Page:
“ACE was the first complete electronic computer design,” writes computer engineer and historian Brian Edward Carpenter. However, Turing had trouble convincing his colleagues, who were in the dark about his earlier successes, that the idea was feasible. He had to fight to have it built, and when British government workers produced the first ACE, it was a simpler model.

Alan Turing finishing second in a three-mile race in the U.K. on December 26, 1946. Beyond being a brilliant mathematician, Turing was a talented long-distance runner—and even just missed qualifying for the 1948 Olympics.

Turing went on to work at the Victoria University of Manchester, where he continued exploring his idea of a universal computing machine. There, he also tackled the concept of artificial intelligence and grappled with questions about whether machines could think.

In 1950, Turing responded to a growing debate about these issues with a groundbreaking paper describing a thought experiment he called the “imitation game.” In the experiment, a person in an isolated room poses questions to a man and woman in another room, receives their answers in writing, then attempts to determine the sex of both. If one of the humans answering questions was replaced by a machine that fooled the questioner with human-like answers, Turing proposed, the machine was “intelligent.”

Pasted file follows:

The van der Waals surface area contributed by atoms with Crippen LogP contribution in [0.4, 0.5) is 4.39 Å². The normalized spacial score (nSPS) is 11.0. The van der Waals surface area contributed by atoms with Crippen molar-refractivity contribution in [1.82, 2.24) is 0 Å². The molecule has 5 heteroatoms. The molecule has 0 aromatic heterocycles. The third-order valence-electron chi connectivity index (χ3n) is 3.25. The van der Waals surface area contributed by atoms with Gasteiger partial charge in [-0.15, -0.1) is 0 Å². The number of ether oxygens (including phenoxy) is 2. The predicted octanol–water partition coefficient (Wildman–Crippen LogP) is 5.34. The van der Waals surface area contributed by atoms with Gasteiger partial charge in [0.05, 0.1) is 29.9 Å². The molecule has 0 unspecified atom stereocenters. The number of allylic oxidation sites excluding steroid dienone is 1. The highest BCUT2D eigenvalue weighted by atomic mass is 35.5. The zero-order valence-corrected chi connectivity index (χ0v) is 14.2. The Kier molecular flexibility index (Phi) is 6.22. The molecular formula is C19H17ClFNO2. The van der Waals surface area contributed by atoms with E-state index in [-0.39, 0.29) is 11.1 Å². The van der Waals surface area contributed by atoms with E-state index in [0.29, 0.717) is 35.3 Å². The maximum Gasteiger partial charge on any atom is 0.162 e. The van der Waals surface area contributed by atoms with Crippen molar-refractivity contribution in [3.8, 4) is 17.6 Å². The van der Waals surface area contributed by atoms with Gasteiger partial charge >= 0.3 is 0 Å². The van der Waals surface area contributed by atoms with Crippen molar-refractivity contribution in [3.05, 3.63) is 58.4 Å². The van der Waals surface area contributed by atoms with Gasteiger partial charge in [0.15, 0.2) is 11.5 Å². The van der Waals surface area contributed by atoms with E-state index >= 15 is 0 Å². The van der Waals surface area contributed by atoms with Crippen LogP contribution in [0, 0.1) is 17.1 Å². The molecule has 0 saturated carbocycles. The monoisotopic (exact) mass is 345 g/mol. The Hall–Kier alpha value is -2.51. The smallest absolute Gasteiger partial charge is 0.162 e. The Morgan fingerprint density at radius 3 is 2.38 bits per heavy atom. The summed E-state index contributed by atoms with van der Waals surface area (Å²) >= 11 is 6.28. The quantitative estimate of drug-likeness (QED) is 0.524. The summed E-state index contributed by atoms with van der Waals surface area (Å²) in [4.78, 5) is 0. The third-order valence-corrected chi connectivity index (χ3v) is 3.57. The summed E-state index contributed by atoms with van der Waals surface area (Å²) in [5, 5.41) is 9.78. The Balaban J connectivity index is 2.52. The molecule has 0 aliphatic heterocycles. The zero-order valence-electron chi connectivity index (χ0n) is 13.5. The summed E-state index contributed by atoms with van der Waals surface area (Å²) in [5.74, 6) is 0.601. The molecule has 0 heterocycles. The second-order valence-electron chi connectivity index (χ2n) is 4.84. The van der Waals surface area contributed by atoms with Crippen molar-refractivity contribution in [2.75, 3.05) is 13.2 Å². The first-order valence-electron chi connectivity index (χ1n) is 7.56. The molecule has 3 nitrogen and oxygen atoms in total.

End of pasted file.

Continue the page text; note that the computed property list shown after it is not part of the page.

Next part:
In the paper, Turing also compared the human mind to a machine, and proposed that one day machines might be able to teach one another. Though unthinkable with the technology of his time, the concept is at the heart of modern machine learning and artificial intelligence. Modern technologies like ChatGPT are trained on huge datasets that they draw upon to solve problems and converse with humans.

Turing’s test remains hotly debated to this day, and has prompted decades of spinoffs, arguments, and experiments—all of which engage with the modern devices he envisioned while limited by his era’s insufficient technology.

Turing’s last days 

Turing had a brilliant mind. But his sexuality put him at risk at a time when homosexuality was against the law.

In 1952, Turing’s home was burgled and, during the course of the investigation, he told police that the burglar was his former boyfriend. Turing was charged with gross indecency and pleaded guilty. Rather than serve a jail sentence, which would have cost him his job, he opted for probation and “chemical castration”—injection with oestrogen—designed to reduce his sexual libido.

As a convicted criminal, Turing lost his security clearance, and his year of oestrogen injections rendered him impotent. On June 7, 1954, his housekeeper found him in his bed, dead at 41. A half-eaten apple, suspected by some to have been laced with cyanide, was found near his body.

Though his death was ruled a suicide due to cyanide poisoning, it remains unclear whether he intended to kill himself. Today, historians see Turing as a brilliant victim of his era’s biases. And over time, his contribution to both the war effort and modern computer science is becoming clearer.

So is his prescience. As he said in a 1951 interview, “If a machine can think, it might think more intelligently than we can. And then where would we be?”